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Founder Deborah Manning said over the past few days the charity had been receiving about one tonne of food a day in Dunedin — more than double what it usually received.
She expected that would slow over the next week and the service would rely on donations in order to continue putting food on the table for families and people who would face food insecurity.
Ms Manning said the influx of food had come from a range of food businesses, including restaurants, cafes, greengrocers and butchers, who had a range of products which would have gone off over the four-week lockdown.
"There has been an enormous amount of food ... unopened and wonderful quality."
She commended Dunedin businesses for "doing the right thing" during the unprecedented circumstances.
However, the abundance of food was not expected to last long.
While it would be "business as usual" for Kiwi Harvest, as it had been deemed an essential service, the fact that most other businesses had had to close meant there would be few places to collect food from.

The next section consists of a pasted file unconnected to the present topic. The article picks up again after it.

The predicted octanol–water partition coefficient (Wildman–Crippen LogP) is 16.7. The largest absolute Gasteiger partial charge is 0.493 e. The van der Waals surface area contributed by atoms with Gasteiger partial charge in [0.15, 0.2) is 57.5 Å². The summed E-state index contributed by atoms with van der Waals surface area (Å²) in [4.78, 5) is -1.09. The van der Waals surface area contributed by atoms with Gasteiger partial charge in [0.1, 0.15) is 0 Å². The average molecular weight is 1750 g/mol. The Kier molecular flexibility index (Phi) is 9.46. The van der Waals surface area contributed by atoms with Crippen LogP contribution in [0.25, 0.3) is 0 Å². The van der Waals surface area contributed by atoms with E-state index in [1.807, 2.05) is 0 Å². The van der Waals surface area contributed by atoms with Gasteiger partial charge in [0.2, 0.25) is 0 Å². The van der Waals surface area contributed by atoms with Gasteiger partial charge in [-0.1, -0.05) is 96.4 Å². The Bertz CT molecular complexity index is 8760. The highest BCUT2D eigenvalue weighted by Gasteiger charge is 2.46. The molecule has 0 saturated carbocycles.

While people were shopping the way they were in supermarkets, it would not be likely there would be much left over.
Ms Manning hoped businesses would give what they could and said "if everyone does their little bit, it will make up a whole lot of good action".
The way the charity operated had also changed to comply with the Ministry of Health Covid-19 food safety practices.
There would be one driver per truck, and deliveries would only be made to food bank agencies, which it provided the rescued food to, in an effort to minimise movements and contact.
It would also operate with a "skeleton" team, as a decision to send volunteers home had been made despite some wanting to continue.
She said people who were concerned about food security should contact the Ministry of Social Development where there would be options for emergency food grants.
"People may need to wait a good 30 minutes on the line to speak to someone, but hang in there."